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Brainstorming Is Killing Your Creativity

Our go-to method for problem solving is majorly flawed. Here’s how to flip it on its head.

Brainstorming Is Killing Your Creativity
[Photo: Rawpixel]

In a typical brainstorming session, you attempt to solve a challenge by gathering a team to generate new ideas. While it sounds logical, this method is actually rife with problems, like “social loafing,” coasting on others’ contributions, and social anxiety about having your ideas judged. That can hinder original thinking and stifle introverted team members, according to an article published in Harvard Business Review.

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Instead of looking for answers, you should be brainstorming for questions, says Hal Gregersen, executive director of the MIT Leadership Center and MIT Sloan professor. “The best leaders in the world ask better question, creating conditions and situations that cause them to be wrong or uncomfortable and quiet,” he says. “When that happens, they end up being almost forced to ask things other people wouldn’t ask.”

Coming up with questions allows you to explore a problem more deeply, pushing past biases and arriving at uncharted territories, says Gregersen, author of Questions Are the Answer. He uses a three-step process that he calls “question burst” that sets up conditions to harness the power of questions.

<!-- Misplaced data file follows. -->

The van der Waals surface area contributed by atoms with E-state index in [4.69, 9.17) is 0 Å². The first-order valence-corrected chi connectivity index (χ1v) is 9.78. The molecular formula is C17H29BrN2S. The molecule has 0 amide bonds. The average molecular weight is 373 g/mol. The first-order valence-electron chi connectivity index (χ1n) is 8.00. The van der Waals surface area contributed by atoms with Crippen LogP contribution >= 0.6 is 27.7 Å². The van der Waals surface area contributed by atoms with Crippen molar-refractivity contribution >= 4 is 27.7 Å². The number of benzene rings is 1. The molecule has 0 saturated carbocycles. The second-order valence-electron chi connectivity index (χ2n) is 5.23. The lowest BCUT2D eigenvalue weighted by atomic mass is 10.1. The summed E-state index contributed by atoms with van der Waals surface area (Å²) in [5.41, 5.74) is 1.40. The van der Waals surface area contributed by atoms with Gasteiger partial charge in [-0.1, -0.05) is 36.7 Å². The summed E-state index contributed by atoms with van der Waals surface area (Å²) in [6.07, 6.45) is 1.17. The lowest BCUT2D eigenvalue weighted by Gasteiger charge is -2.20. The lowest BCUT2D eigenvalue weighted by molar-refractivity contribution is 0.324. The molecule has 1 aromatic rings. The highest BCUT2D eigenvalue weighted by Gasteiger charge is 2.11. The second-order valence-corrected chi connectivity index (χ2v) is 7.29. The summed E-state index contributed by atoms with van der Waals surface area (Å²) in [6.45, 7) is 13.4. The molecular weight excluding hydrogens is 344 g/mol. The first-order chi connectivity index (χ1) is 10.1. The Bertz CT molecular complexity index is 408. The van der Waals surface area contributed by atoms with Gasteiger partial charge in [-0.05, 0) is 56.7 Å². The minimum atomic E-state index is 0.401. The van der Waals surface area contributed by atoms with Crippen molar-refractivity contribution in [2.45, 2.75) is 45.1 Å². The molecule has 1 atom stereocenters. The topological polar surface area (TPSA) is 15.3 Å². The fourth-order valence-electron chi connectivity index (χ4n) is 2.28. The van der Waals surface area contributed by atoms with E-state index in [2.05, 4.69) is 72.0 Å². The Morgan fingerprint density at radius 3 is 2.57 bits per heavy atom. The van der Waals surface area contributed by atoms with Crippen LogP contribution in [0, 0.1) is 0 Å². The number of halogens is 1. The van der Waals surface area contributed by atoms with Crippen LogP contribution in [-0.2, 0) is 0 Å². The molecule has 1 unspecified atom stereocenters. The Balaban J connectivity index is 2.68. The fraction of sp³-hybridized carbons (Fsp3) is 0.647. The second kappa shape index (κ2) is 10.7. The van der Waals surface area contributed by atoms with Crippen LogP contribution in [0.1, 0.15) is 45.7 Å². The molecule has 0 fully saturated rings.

Set The Stage

Start by identifying a challenge you care deeply about, such as growing your business into a new category or entering a potential partnership. If it makes your heart beat faster, it’s probably a good candidate, Intuit chairman and CEO Brad Smith told Gregersen.

You can do a question burst on your own, but bringing others into the process will give you access to a wider knowledge base and help you maintain a constructive mind-set. “It’s best to include two or three people who have no direct experience with the problem and whose cognitive style or worldview is starkly different from yours,” says Gregersen. “They will come up with surprising, compelling questions that you would not, because they have no practiced ways of thinking about the problem and no investment in the status quo.”

Once you’ve gathered your team, describe the problem in two minutes, briefly sharing why you’re stuck. Providing a short overview forces you to frame it in a way that won’t direct questioning. Then share Gregersen’s two rules:

  1. No one can answer any of the questions.
  2. No one can explain why you’re asking the question.

“Both of those things walk the other person into a corner about how you already see the problem, which is the reason why you’re stuck anyway,” says Gregerson.

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Brainstorm The Questions

Set a timer for four minutes and generate as many questions as possible about the challenge. The emphasis is on quantity over quality, and the group should try for at least 15 questions. The more surprising and provocative the questions are, the better they are, Gregersen says. Record them verbatim.